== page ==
The phrase “In that day” is used at least 7o times in the Old Testament – NIV version. Over half of those times (43 times) it is used by the prophet Isaiah – and four of those times is in today’s chapter 27. Clearly, “in that day” is one of Isaiah’s favorite topics and we can’t really discuss today’s reading without knowing a little more about this phrase. It is interesting to look at all the references Isaiah makes to this time period, not a 24 hour day. Simply go to BibleGateway.com (or your favorite Bible study website) and type in “In that day” in the search bar. If you add in the slightly more descriptive phrase, “The day of the Lord” you will get additional passages listed. Out of curiosity I also checked the KJV and found even more “In that day” passages in this version, including several in the New Testament, used by Jesus and Paul (including in the Thessalonians which we are also reading this week). It appears in the NIV New Testament the phrase is often changed to, “ON that day”. So, it’s talked about a lot, throughout Scripture – but, what is it talking about and why does it matter today?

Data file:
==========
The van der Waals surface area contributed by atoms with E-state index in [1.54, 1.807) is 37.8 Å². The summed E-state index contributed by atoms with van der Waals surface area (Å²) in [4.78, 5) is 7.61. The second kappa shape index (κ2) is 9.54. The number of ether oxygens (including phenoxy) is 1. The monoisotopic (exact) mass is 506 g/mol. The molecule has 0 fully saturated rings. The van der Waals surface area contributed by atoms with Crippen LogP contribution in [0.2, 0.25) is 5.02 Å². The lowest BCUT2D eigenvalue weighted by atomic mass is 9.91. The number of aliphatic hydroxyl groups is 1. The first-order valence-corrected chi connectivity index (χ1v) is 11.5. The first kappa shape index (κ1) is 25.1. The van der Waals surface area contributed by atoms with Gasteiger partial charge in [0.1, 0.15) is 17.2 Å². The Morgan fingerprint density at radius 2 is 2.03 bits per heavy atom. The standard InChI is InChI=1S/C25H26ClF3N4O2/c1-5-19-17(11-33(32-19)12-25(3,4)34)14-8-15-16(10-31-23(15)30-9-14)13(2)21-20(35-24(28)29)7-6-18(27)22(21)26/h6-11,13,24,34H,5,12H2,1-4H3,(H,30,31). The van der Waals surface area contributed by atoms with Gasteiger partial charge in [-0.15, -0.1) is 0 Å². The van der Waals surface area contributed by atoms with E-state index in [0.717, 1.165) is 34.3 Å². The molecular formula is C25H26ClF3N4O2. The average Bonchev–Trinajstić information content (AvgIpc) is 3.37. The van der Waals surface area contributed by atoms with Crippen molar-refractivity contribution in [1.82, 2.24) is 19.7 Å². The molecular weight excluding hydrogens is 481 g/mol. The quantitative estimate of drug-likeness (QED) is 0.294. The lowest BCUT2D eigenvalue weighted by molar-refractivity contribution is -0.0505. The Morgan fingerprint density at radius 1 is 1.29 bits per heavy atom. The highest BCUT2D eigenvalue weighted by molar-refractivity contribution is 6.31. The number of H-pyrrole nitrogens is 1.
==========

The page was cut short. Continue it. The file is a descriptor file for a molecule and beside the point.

As you look through the list of “In that day” passages, you find a lot of doom and gloom as a result of God’s judgment and punishment. For example, “In that day, the LORD will punish with his sword, his fierce, great and powerful sword.” (Isaiah 27:1 NIV). It also appears that pride is often the culprit that leads to the judgment, “The eyes of the arrogant will be humbled and human pride brought low; the LORD alone will be exalted in that day,” (Isaiah 2:11, and similarly in 2:17). Pride gets in the way and causes all sorts of trouble when we think we know better than God, when we forget about Him and His way and strike out in our own direction – towards destruction. Isaiah says it quite poetically in chapter 28, “You boast, ‘We have entered into a covenant with death, with the grave we have made an agreement…for we have made a lie our refuge and falsehood our hiding place.'” (28:15 NIV) But they continue boasting and bragging, believing their lies as they get closer and closer to death. It seems they don’t even see the danger or care, they are so wrapped up in the lie that has become their false refuge.